According to the judge, the surety must also depose to an affidavit of means to indicate his readiness to forfeit the bail guaranty should the senator jump bail.

The judge also ordered the senator to deposit his passport with the Chief Registrar of the court.

He also ordered the lawmaker to file an undertaking that he would compile records of appeal and transmit it to the Court of Appeal within 10 days, a way the court wants him to demonstrate his readiness to prosecute his appeal.

Maina, a former Chairman of the defunct Pension Reformed Task Team, Abdulrasheed Maina, is being prosecuted by the EFCC on charges of money laundering involving N2bn.

On November 18, 2020, Justice Abang revoked the bail granted him, ordered his arrest, and directed that his trial would proceed in absentia.

The judge also on Monday remanded Ndume in prison until he produced Maina or paid the sum of N500m bail bond to the Federation Account.

Ndume, through his lawyer, Marcel Oru, had on Tuesday filed an appeal against the remand order at the Court of Appeal, along with an application for the bail of the defendant filed before Justice Abang.

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Trump Gives Condition to Vacate White House

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United States President Donald Trump says he will relinquish power if the Electoral College affirms Democrat Joe Biden’s win but he signals he may never formally concede defeat, Bloomberg reports.

The 74-year-old Republican candidate, who lost his re-election bid, also declined to say if he would  attend Biden’s inauguration next year, as is the custom for an outgoing president. “I’ll be honest, I know the answer, but I just don’t want to say it yet,” he said, adding that it is “not right” that Biden has begun picking a cabinet.

Trump fielded questions from reporters on Thursday for the first time since his election defeat, speaking at the White House after a Thanksgiving teleconference with members of the military.

When asked by reporter gathered at the White House’s diplomatic room if he would physically leave the building should the Electoral College affirms Biden’s victory, Trump replied, “certainly I will, and you know that.” But he swiftly maintained that there was “massive fraud and massive rigging” in the election, insisting that the court cases challenging the election outcome will continue.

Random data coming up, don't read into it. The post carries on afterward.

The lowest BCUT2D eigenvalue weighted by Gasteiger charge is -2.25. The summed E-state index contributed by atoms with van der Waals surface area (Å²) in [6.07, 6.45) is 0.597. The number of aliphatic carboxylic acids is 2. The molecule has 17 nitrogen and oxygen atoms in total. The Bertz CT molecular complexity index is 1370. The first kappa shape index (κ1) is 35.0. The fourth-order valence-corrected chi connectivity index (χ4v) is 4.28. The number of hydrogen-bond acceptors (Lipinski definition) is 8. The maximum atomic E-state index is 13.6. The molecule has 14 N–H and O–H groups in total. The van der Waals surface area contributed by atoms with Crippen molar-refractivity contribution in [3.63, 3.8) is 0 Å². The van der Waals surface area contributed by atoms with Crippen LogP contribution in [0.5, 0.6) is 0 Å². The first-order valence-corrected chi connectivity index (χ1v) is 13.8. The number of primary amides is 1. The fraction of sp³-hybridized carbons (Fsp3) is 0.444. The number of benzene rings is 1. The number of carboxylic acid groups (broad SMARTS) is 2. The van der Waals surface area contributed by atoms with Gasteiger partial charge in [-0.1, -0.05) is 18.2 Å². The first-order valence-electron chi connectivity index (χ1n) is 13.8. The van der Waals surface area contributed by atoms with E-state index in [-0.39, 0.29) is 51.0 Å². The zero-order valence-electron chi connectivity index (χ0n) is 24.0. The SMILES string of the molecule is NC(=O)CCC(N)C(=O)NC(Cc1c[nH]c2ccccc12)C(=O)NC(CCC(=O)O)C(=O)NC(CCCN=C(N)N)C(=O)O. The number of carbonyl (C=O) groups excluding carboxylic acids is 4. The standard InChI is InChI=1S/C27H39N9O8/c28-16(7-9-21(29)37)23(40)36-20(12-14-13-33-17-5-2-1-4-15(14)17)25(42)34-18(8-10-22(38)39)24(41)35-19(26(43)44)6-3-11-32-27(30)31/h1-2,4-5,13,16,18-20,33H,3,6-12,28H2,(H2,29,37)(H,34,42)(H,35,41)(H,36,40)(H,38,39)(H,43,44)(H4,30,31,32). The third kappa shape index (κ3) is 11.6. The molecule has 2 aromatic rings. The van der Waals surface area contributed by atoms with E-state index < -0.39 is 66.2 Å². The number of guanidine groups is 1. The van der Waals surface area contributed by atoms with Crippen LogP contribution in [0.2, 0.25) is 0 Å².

Trump was further pressed on whether he would ever acknowledge defeat but said it would “be a very hard thing to concede,” even if the Electoral College confirms Biden’s victory. “If they do, they’ve made a mistake,” he said. “This election was a fraud.”

The Electoral College electors in each state are due to vote on December 14. Certificates recording the electoral vote results in each state must be received by the president of the Senate no later than December 23. Biden is certified as the winner, or leading, in states totaling 306 electoral votes, well above the victory threshold of 270, while Trump got 232 electoral votes.

Trump further noted that he was running out of time to present evidence of the massive fraud he was sketching out – a signal that the evidence may never come.

He also acknowledged that the whole world is watching what becomes the fate of American democracy. “The whole world is watching and the whole world is laughing at our electoral process,” he said.

Trump, however, declined to say if he would seek the presidency again in 2024, as has been widely rumoured. “I don’t want to talk about 2024 yet,” he replied.

The PUNCH had earlier reported that major world leaders including those from China, United Kingdom, France, Canada, Germany and other European as well as African States congratulated Biden and his vice-president-elect, Kamala Harris, after US cable networks projected the two winners of the keenly contested election.

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Sultan Laments Free Operation of Bandits in North, Says Region Worst Place to Live

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The Sultan of Sokoto, Alhaji Sa’ad Abubakar, on Thursday lamented the high rate of insecurity in the North, saying it was the worst place in the country  to live.

The Sultan, who stated this at the fourth  quarterly meeting of the Nigeria Inter-Religious Council in Abuja, said bandits were fast overrunning the North as residents  slept  with their eyes open.

The meeting had as  its  theme, ‘Questioning for peace in the challenges of insecurity and COVID-19’

While describing the North as the worst place to live, he said that bandits had  become daring.